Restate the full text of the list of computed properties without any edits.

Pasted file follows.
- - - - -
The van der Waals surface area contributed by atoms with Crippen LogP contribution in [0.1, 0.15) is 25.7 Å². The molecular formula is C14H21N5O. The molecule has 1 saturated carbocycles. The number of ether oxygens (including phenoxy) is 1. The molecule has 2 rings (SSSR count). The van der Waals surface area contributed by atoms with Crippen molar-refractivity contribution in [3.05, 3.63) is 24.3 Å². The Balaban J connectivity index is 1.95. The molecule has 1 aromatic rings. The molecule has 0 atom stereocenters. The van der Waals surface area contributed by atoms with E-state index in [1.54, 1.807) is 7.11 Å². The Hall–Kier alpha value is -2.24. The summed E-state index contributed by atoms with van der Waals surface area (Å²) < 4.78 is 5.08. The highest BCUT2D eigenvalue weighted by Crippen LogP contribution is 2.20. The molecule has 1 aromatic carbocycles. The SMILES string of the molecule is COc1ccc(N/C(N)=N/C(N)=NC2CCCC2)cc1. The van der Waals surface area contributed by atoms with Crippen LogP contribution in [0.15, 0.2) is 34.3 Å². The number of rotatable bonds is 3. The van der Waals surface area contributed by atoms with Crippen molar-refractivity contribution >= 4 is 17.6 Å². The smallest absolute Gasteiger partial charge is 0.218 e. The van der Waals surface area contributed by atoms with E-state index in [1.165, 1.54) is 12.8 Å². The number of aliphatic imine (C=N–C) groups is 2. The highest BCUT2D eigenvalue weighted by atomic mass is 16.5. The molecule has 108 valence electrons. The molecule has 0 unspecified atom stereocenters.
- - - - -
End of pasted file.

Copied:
The van der Waals surface area contributed by atoms with Crippen LogP contribution in [0.1, 0.15) is 25.7 Å². The molecular formula is C14H21N5O. The molecule has 1 saturated carbocycles. The number of ether oxygens (including phenoxy) is 1. The molecule has 2 rings (SSSR count). The van der Waals surface area contributed by atoms with Crippen molar-refractivity contribution in [3.05, 3.63) is 24.3 Å². The Balaban J connectivity index is 1.95. The molecule has 1 aromatic rings. The molecule has 0 atom stereocenters. The van der Waals surface area contributed by atoms with E-state index in [1.54, 1.807) is 7.11 Å². The Hall–Kier alpha value is -2.24. The summed E-state index contributed by atoms with van der Waals surface area (Å²) < 4.78 is 5.08. The highest BCUT2D eigenvalue weighted by Crippen LogP contribution is 2.20. The molecule has 1 aromatic carbocycles. The SMILES string of the molecule is COc1ccc(N/C(N)=N/C(N)=NC2CCCC2)cc1. The van der Waals surface area contributed by atoms with Crippen LogP contribution in [0.15, 0.2) is 34.3 Å². The number of rotatable bonds is 3. The van der Waals surface area contributed by atoms with Crippen molar-refractivity contribution >= 4 is 17.6 Å². The smallest absolute Gasteiger partial charge is 0.218 e. The van der Waals surface area contributed by atoms with E-state index in [1.165, 1.54) is 12.8 Å². The number of aliphatic imine (C=N–C) groups is 2. The highest BCUT2D eigenvalue weighted by atomic mass is 16.5. The molecule has 108 valence electrons. The molecule has 0 unspecified atom stereocenters.